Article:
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Disney's Teacher's Pet (2004) In many ways, Disney's Teacher's Pet represents the best a hand-drawn children's movie can hope for in the post-CGI age. It's smart and character-rich, and… 2004-01-16 PT68M Animation Kids and Family Kelsey Grammer Nathan Lane Shaun Fleming Estelle Harris Megan Mullally Paul Reubens Walt Disney Productions
Movie Review

Disney's Teacher's Pet (2004)

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Disney's Teacher's Pet | 'PET' PEEVE Here's another Disney 'toon that wants to be a real boy
Image credit: Disney's Teacher's Pet: Disney, Enterprises Inc.
'PET' PEEVE Here's another Disney 'toon that wants to be a real boy
EW's GRADE
B-

Details Release Date: Jan 16, 2004; Length: 68 Minutes; Genres: Animation, Kids and Family; With: Kelsey Grammer and Nathan Lane; Distributor: Walt Disney Productions

In many ways, Disney's Teacher's Pet represents the best a hand-drawn children's movie can hope for in the post-CGI age. It's smart and character-rich, and the size of its musical/conceptual ambitions belies its small-screen origins. And yet there's something wearily adult in its aggressively referential cleverness, which seems aimed more at self-congratulating parents than unself-conscious children.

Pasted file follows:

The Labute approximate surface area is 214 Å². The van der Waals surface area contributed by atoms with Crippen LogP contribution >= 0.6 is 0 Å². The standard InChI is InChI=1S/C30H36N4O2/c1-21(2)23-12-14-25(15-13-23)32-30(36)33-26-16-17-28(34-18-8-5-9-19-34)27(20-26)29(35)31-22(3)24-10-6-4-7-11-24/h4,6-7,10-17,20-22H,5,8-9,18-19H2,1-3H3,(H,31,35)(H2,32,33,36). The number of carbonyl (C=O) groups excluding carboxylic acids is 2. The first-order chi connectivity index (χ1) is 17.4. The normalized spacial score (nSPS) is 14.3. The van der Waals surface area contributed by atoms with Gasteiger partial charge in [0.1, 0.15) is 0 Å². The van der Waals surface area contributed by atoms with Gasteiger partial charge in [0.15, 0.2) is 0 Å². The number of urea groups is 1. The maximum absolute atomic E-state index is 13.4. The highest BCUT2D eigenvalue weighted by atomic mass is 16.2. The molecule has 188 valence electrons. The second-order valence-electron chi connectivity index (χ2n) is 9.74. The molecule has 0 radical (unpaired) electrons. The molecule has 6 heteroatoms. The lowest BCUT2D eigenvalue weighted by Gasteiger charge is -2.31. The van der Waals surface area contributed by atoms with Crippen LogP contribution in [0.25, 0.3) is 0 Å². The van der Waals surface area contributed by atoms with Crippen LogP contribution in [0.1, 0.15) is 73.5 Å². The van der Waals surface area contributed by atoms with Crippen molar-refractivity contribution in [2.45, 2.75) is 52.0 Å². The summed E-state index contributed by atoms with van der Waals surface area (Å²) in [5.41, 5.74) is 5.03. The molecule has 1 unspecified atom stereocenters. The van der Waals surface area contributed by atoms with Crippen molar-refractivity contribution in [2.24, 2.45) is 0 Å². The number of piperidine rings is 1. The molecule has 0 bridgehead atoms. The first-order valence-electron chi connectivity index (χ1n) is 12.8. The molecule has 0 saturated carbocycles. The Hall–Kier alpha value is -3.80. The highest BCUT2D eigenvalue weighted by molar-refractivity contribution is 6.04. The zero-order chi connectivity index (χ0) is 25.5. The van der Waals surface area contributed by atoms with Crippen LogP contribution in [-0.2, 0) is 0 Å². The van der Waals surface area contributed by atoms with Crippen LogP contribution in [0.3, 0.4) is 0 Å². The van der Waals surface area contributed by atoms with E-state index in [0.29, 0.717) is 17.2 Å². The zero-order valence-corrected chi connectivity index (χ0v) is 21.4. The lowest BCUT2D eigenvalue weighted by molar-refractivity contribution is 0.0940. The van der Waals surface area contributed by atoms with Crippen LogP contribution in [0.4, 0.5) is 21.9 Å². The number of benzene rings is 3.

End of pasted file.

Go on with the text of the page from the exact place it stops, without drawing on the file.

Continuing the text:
The TV series (an Emmy-winning kiddie hit on ABC) centers on Spot/Scott, a refined canine who dresses up like a boy, speaks and sings with the voice of Nathan Lane, and generally repudiates his dogness, much to the dismay of his human owner, Leonard (Shaun Fleming). For the film, animator Gary Baseman (whose Fleischer-esque 'toons have appeared in many magazines) and writer-producers Bill and Cheri Steinkellner have upped the ante: Spot, with help from a reluctant Leonard, seeks out a mad Florida scientist (Kelsey Grammer) who'll make him a real, post-op boy. Naturally, something goes wrong -- something that may have serious psychosexual resonances for older viewers. (Suffice it to say, Baseman's artistry presents a rather grotesque vision of adulthood.)

There's solid sitcom wit aplenty (''It's alive! That's a good start!'') courtesy of the Steinkellners, veterans of ''Cheers.'' But the somewhat rococo songs and earthy pop-art animation tread a very fine line between heady and headachy.

Originally posted Jan 14, 2004 Published in issue #747-748 Jan 23, 2004 Order article reprints